Finding The Intersection Of Mindfulness And Risk Management

Mindful Risk Management

I recently attended a seminar on Mindfulness And The Endurance Athlete.

Minfulness and the endurance athlete

One of my biggest takeaways from the talk is that fear is usually of something that isn’t happening at that moment.

Being mindful is all about paying attention to what is currently happening, not on worries of future events that may or may not actually occur.

Mindfulness and the endurance athlete sketchnote
My sketchnote from the Mindfulness seminar

I love this idea and ‘focus on right now’ is something I’ve already repeated to myself often. I know I’ll be doing it even more during race weeks when my mind begins spinning out of control with race day ‘what ifs.’

But there is one part of this that nags at me.

By training and profession, I’m an attorney and a risk manager. I’ve been trained, both formally and by experience, to look at a scenario and identify and mitigate (the professional lingo) present and future risks.

Interesting chicken/egg aside: Which came first: my tendency to over-observe and identify potential problems, or my getting a job identifying potential problems?

Professionally, I need to consider the laundry list of potential future problems in order to prevent the bad outcomes that can be prevented and to minimize the impact of things we can’t prevent. Many problems are much easier to prevent than they are to deal with after the fact.

If I was 100% mindful and in the moment, I’d be out of a job.

For example, for years I worked at a bank based in Northern California (a/k/a earthquake country). It wasn’t enough for us to say an earthquake isn’t happening right now, so we don’t have to worry about one damaging client’s homes. We had to prepare for the risks we knew were coming and buy insurance and take other risk-mitigating steps.

Finding The Intersection Between Mindfulness and Risk Management

But luckily it doesn’t have to be one or the other. I think I’ve found a way I can be mindful and still use the beneficial skills I’ve learned in risk management.

Mindful Risk Management

First Things First

Rule 1 is never ‘worry.’

Take action if you can.

Be in the moment if you have to.

But worrying – considering or ruminating on something that could go wrong without doing anything about it- isn’t good or useful for anyone.

My Flowchart

After thinking about it (side note: you know you are a distance runner when you think about thinking about running on the run), this is ultimately where I came out: When in doubt – create a workflow!

Mindful Risk flowchart

Step 1: Notice the Thing

The first step is noticing and acknowledging the fear, worry, doubt, or stress (I will collectively call them ‘the bad thing’).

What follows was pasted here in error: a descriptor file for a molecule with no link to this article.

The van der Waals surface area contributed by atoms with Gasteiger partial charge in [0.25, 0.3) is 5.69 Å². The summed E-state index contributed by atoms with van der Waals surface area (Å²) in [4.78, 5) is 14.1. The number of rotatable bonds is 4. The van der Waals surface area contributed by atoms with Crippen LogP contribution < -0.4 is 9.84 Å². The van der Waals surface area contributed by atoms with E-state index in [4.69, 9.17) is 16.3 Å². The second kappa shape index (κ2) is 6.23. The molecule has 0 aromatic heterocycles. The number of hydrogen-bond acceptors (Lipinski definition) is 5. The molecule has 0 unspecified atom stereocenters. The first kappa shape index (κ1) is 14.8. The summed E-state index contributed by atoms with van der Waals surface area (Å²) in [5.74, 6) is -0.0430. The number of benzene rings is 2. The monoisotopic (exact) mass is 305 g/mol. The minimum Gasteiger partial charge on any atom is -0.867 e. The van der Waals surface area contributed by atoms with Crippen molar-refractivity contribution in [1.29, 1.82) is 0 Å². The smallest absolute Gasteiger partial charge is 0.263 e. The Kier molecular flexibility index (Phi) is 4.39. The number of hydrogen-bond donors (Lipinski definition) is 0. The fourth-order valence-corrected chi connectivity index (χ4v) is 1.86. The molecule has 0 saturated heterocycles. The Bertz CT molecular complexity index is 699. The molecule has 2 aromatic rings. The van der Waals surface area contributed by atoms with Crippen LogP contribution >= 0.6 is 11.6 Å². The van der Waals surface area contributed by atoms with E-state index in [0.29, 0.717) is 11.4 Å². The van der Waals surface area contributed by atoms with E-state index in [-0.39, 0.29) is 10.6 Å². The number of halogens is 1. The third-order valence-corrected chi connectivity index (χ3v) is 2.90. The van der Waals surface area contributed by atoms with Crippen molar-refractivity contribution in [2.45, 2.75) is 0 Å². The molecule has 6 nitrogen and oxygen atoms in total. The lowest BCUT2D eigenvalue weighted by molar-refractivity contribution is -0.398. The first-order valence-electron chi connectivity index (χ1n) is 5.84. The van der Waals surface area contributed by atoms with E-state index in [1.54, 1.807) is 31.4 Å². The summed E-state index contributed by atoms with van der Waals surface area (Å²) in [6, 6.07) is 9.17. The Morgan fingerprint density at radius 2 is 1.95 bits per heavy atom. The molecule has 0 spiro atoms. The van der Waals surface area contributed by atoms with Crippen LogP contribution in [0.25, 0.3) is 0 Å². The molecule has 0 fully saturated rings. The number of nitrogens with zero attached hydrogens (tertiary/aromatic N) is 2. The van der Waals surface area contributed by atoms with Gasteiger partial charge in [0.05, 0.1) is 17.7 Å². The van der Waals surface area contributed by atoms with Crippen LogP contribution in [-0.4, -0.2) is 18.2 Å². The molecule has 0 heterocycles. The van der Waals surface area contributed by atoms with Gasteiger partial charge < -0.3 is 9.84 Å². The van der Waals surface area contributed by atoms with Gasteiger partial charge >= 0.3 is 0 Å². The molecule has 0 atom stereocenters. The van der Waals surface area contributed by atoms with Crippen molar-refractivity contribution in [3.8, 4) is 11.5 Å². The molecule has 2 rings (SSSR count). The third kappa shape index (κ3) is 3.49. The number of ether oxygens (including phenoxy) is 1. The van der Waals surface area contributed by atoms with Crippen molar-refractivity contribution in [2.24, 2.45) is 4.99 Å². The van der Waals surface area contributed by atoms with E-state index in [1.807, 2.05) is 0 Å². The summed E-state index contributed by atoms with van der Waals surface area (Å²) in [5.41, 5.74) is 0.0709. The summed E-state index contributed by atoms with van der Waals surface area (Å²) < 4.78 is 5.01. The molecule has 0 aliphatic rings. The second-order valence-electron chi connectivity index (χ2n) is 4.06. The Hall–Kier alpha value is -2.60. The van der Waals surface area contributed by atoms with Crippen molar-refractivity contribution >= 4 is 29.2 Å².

This is often obvious: there is a pain in your knee, or a looming dark storm cloud on the horizon while in the middle of nowhere on a trail run.

But other times, it can take a bit of work to identify a bad thing for what it is. Many of my ‘I suck’ moments or tasks that I’m procrastinating on are actually fears in disguise.

This is a big element of mindfulness (‘recognize the fear for what it is’ to use the phrase used at the lecture I attended).

Step 2: Is This Thing Happening Right Now?

Yes? Take action and deal with it.

No? Move on to step 3.

Step 3: Can I Prevent It?

Is there something you can (or will be able to) do to prevent the bad thing from happening?

This is straight-up risk management.

Take whatever actions you can now to prevent the bad thing from happening entirely. Chances are you can do more than you think.

If your fear is the possibility of forgetting a piece of necessary gear, make a packing list or put the item somewhere where you know it won’t get forgotten.

Step 4: Can I Minimize the Impact?

If you can’t prevent it entirely, is there something you can (or will be able to) do to minimize the impact of the bad thing?

This is the same idea as step 3, but there will be a remainder of potentially negative impact. The bad thing may still happen, but it won’t be as bad.

You can’t prevent a major rainstorm on race day, but you can minimize the impact of the rain by making sure you bring your rain gear and hat. You can’t prevent a major heat wave on race day, but you can:

  • Review the race policies and website regarding how the race will communicate cancellations or delays.
    • Do they have a flag system that will dictate when and under what circumstance the race will be canceled?
    • How will that be communicated to you?
  • Get your sunscreen and hydration pack out and ready to go (if they weren’t already)
  • Review your race plan and race goals. Adjust them accordingly to account for the (potential) conditions. If you were planning on a PR, begin getting used to the idea that it isn’t meant to be if the bad conditions come to pass.

Step 5: What To Do With Whatever Is Left

If the bad thing is not happening now, and there is nothing you can do to prevent the bad thing or minimize the impact of the bad thing, this is the time to come back to mindfulness.

Let it go and move on. There is nothing you can do about it.

In the wise words of Hagrid from Harry Potter

“No good sittin’ worryin’ abou’ it… what’s comin’
will come, an’ we’ll meet it when it does.”



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